I don’t really walk around with antennae out trying to detect pharmaceutical company influence on physicians, despite this being my second blog post on the topic in the past month. (See the earlier one here.) But I couldn’t help thinking about it when I arrived at the American Diabetes Association 2011 scientific meeting and found that the registration packet included a 40-page booklet produced by the ADA but focused on “Corporate Events.”
Most large medical conferences will have satellite symposia driven by drug companies, but I don’t think I’ve ever seen them given the same packaging treatment as the scientific sessions.
Why does this bother me? Well, the day after I returned from that meeting, the media widely reported on a study and several papers in The Spine Journal questioning the validity of years of industry-sponsored research that had led doctors to believe that a bone growth protein often used in spinal fusion surgeries was safe. The review led by Stanford University researchers concluded that bone morphogenetic protein may cause a variety of complications, even permanent or potentially fatal ones, at rates 10-50 times higher than reported. After the news coverage, the authors called out what they considered deceptive back-pedaling by the companies and a doctor who profited from it all.
Granted, that’s not the diabetes world, but having such an apparently cozy relationship between industry and the ADA probably isn’t a good thing in the end. Except that I imagine it might have helped pay for the truly delicious, healthy food they fed us in the press room.
On the other hand, there are signs of potential progress in disclosing drug company influence on the practice of medicine. Nearly all medical conferences I cover now religiously require speakers to list disclosures of conflicts of interest and make these accessible in printed form for all conference attendees. That’s a big improvement over the days when I’d have to request the information and spend a couple of hours flipping through the single three-ring binder containing disclosures.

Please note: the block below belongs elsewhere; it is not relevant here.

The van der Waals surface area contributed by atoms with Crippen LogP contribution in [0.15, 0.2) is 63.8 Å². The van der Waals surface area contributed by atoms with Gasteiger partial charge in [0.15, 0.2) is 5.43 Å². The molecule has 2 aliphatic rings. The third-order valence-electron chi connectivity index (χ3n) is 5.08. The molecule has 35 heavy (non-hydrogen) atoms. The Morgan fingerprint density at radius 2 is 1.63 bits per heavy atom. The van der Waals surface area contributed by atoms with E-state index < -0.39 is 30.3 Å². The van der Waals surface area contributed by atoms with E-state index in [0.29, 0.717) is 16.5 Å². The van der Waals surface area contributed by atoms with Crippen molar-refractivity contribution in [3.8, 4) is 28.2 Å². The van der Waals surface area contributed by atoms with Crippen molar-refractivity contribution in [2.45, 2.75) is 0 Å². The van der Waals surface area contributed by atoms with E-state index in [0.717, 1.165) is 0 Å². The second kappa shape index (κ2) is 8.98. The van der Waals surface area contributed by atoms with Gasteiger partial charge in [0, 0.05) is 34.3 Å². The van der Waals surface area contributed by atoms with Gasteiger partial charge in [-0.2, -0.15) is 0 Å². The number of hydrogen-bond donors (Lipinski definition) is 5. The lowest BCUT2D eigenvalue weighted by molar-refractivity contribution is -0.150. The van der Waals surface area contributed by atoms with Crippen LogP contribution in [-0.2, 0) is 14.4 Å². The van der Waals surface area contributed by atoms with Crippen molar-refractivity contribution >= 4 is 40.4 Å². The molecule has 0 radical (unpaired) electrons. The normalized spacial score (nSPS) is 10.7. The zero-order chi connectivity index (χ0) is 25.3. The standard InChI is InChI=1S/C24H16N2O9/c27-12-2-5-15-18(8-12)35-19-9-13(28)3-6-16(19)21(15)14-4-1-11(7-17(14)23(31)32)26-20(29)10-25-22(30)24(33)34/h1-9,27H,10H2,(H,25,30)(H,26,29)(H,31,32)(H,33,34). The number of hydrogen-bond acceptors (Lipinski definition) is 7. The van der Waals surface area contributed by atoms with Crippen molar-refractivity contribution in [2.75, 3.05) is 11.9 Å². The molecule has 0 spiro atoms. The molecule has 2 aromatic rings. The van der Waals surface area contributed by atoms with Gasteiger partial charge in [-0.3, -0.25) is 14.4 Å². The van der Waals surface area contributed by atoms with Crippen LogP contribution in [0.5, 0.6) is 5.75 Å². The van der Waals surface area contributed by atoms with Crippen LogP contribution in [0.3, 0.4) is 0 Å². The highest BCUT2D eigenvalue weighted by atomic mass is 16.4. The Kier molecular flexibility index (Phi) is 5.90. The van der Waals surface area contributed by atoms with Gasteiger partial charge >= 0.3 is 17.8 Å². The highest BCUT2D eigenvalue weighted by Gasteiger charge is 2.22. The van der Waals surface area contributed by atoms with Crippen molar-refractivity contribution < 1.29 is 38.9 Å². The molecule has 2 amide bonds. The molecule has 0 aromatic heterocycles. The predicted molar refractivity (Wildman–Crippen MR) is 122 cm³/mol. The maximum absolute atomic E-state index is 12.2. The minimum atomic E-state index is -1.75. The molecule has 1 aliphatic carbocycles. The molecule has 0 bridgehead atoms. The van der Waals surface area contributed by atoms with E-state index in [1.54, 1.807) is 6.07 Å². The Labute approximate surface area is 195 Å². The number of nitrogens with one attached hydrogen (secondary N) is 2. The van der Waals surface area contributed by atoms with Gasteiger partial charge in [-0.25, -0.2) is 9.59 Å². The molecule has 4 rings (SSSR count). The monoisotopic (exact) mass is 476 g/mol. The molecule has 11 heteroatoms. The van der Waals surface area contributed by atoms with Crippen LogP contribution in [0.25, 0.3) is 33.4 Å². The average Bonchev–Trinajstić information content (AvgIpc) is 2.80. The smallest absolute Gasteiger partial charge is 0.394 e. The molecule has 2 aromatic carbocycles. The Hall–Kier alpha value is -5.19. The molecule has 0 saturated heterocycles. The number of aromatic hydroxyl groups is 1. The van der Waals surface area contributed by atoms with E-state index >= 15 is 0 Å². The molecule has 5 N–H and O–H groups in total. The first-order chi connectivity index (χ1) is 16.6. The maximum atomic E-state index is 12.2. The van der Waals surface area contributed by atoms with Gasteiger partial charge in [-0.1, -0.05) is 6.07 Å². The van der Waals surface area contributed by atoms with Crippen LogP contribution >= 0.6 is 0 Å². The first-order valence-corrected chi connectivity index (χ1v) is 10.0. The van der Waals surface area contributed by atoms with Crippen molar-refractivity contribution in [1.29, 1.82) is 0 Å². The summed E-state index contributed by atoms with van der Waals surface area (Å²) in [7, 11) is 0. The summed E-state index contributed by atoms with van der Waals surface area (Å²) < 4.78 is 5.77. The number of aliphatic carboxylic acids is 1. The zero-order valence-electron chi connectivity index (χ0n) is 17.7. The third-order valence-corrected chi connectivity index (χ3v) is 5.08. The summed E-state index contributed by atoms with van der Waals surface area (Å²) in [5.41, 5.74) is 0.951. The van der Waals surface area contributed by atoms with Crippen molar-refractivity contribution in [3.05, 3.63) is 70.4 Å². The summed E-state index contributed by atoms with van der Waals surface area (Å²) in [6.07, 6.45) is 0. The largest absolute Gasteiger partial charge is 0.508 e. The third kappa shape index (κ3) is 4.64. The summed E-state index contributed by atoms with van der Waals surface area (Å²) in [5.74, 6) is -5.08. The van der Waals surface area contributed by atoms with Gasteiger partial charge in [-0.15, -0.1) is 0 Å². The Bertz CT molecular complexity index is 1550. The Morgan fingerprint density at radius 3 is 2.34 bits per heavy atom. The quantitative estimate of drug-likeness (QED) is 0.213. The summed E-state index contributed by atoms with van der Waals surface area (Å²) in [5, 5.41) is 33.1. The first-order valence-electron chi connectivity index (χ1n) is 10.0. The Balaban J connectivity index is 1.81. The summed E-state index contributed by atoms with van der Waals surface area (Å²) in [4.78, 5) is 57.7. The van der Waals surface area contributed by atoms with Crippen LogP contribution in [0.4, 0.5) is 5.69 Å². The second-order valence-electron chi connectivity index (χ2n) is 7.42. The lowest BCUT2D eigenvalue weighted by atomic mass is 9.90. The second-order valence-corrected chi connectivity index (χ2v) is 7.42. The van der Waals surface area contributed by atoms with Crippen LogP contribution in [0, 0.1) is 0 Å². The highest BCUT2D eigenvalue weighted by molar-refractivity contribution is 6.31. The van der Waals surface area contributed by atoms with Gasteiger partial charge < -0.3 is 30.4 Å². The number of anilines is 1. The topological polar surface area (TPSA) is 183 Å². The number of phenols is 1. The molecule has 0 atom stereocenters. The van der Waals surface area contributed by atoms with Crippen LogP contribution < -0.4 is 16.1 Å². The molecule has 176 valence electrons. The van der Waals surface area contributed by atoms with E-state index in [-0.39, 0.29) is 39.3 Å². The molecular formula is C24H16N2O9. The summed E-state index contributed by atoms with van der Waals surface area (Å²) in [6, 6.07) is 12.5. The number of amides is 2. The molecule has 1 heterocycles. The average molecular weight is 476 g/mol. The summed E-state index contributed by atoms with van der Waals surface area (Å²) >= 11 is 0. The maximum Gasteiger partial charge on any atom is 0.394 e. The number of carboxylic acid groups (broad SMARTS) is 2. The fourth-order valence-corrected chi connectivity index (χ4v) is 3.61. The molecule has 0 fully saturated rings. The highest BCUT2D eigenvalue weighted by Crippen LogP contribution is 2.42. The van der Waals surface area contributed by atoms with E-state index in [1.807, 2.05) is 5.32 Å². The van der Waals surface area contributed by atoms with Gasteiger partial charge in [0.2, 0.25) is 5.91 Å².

And back at the American Diabetes Association meeting, I saw something else unusual that I had seen only once before, at the 2011 American Psychiatric Association meeting. In the Exhibit Hall, one of the pharmaceutical giants was giving away free fruit smoothies — nothing unusual in that. But the smoothie stand featured a sign saying the following:
“The cost of any refreshments, meals or educational items provided to U.S. licensed Healthcare Professionals attending this [company] Exhibit will be subject to public disclosure on [the company’s Website] as part of [the company’s] Healthcare Professional Disclosure policies, and may also be subject to disclosure by state governmental authorities pursuant to your state law. In order to comply with these requirements, please make your badge available to be scanned by an attendant as requested.
“If you hold a Healthcare Professional license in Minnesota, we are prohibited from providing you any refreshments or items of value due to your state limitations and ask that you do not partake in the hospitality provided.”
No need to feel sorry for Minnesota physicians, though. No such signs tried to dissuade them from filling up on coffee and lattes from numerous other company booths in the Exhibit Hall. Apparently smoothies may cross a “hospitality” threshold for disclosure that java does not.
–Sherry Boschert (@sherryboschert on Twitter)